She stayed with her husband for almost 11 years and together they have raised 2 beautiful daughters.
In her past days, she had dated wide range of men, with whom she made hot news in the American media.
Huffington was a panel speaker during the 2005 California Democratic Party State Convention, held in Los Angeles.
She also spoke at the 2004 College Democrats of America Convention in Boston, which was held in conjunction with the 2004 Democratic National Convention.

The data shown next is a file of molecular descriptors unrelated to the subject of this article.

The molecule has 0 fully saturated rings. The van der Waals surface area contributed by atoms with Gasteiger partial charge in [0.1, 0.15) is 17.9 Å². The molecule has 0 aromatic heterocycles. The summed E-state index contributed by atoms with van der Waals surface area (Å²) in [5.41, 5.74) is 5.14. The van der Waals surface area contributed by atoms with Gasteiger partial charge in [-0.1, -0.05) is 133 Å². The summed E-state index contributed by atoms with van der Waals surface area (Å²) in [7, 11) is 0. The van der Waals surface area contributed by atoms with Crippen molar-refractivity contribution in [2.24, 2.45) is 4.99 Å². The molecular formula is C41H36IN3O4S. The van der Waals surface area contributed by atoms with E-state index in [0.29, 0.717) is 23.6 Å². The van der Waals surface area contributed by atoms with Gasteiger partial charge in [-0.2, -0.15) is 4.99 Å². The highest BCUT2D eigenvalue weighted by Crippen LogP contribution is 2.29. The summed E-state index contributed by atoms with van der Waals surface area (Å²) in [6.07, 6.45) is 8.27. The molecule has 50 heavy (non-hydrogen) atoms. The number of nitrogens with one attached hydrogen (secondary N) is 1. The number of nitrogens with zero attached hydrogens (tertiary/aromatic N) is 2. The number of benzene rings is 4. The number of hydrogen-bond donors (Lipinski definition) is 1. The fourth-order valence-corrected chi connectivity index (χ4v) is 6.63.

During that year, she did a weekly radio show in Los Angeles called "Left, Right, & Center", that "match[ed] her, the so-called 'right-winger', against self-described centrist policy wonk Matt Miller, and veteran 'leftist' journalist Robert Scheer." In an April 1998 profile in The New Yorker, Margaret Talbot wrote that "Most recently, she has cast herself as a kind of Republican Spice Girl – an endearingly ditzy right wing gal-about-town who is a guilty pleasure for people who know better." Huffington described herself by side-stepping the traditional party divide, saying "the right/left divisions are so outdated now.Her first foray into the Internet was a website called Resignation.com, which called for the resignation of President Bill Clinton and was a rallying place for conservatives opposing Clinton.About Clinton resigning, she wrote, "Only some act of sacrifice can begin to restore the image of the President that we are left with from the Starr report - a man of staggering narcissism and self-indulgence, whom nobody dared gainsay, investing his energies first in gratifying his sexual greeds and then in using his staff, his friends, and the Secret Service to cover up the truth." Huffington appeared as herself in the May 10, 2010, episode of the CBS sitcom How I Met Your Mother.Polls showed that only about 2 percent of likely California voters planned to vote for her at the time of her withdrawal.Though she failed to stop the recall, Huffington's name remained on the ballot and she placed 5th, capturing 47,505 votes or 0.55% of the vote.In the late 1980s, Huffington wrote several articles for National Review. prominence during the unsuccessful Senate bid in 1994 by her then husband, Michael Huffington, a Republican.